Hemolysis, platelet function, and bleeding complications should be closely monitored in routine clinical practice and certainly within the context of clinical trials.

Limitations of the study

Blood damage models are under continuous development and subjected to certain limitations. The strength of current hemolysis models is the qualitative rather than the quantitative analysis. For example, in the context of a high blood recirculation, important correlations such as the cell damage history, which might influence the way a blood cell reacts when exposed to shear stress, are not taken into account. However, numerical predictions and experimentally determined hemolysis results show a very high correlation [38]. Moreover, this study focuses on three frequently used rotary blood pumps. Other rotary pumps or different pump systems (e.g., roller pumps) were not tested and may behave differently. Further experimental hemolysis testing of low pump flows is therefore advised to also illustrate quantitative differences in the hemolytic performance of the pumps considered in this study and other pump systems in general. However, our results are in line with recent data of flow-induced platelet activation, also demonstrating pump thrombogenicity due to long residence time [39].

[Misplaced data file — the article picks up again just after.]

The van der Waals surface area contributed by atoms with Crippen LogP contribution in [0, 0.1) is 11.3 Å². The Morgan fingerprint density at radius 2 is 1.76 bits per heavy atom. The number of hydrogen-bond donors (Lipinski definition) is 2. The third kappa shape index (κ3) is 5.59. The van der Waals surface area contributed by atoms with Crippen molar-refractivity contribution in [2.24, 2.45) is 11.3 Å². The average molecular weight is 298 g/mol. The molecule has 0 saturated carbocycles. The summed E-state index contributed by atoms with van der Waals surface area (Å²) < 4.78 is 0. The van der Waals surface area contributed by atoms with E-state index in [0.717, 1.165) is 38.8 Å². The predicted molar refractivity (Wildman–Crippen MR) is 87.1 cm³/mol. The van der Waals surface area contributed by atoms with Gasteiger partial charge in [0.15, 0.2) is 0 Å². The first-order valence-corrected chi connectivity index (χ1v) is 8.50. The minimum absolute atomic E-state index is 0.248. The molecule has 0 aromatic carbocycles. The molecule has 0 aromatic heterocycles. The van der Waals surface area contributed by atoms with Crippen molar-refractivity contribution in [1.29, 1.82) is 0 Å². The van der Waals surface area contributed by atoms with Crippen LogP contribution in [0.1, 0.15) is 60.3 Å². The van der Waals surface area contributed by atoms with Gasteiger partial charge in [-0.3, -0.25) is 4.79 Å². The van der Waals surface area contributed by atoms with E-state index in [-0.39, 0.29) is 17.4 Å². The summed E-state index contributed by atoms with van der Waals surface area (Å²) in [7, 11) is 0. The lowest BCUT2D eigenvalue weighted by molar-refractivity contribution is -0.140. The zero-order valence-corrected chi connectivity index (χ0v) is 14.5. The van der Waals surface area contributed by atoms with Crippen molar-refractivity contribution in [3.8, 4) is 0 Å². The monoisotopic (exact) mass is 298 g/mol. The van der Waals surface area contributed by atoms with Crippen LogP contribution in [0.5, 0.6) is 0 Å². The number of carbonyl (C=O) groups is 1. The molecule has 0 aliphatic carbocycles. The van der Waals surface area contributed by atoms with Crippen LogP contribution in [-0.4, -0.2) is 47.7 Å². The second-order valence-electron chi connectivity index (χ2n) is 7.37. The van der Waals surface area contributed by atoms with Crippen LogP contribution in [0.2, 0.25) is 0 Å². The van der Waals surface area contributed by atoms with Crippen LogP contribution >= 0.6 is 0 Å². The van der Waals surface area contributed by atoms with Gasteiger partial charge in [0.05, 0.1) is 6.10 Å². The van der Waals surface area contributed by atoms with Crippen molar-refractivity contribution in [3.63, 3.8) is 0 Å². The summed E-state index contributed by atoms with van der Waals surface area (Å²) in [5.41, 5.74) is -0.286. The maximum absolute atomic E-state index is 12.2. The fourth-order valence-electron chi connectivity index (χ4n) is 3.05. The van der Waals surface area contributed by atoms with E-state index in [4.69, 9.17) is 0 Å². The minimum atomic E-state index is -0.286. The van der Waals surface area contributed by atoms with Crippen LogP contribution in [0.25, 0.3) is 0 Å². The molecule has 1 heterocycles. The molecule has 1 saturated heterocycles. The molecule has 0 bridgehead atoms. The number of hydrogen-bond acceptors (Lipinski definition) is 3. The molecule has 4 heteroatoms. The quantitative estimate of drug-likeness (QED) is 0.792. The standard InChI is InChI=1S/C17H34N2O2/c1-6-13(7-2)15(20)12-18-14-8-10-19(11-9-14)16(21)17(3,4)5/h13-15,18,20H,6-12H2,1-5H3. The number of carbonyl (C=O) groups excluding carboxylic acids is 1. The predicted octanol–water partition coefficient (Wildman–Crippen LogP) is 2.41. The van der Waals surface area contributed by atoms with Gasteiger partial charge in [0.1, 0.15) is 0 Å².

The role of blood pumps in contributing to adverse effects at the lower blood flow rates used during ECCO2R is shown to be significant in this study. Current rotary blood pumps should be used with caution if operated at blood flow rates below 2 L/min, because of significant and high recirculation, shear stress, and hemolysis. There is a clear and urgent need to design dedicated blood pumps for ECCO2R and neonatal/pediatric ECMO applications, which are optimized for blood flow rates in the range of 0.5–1.5 L/min.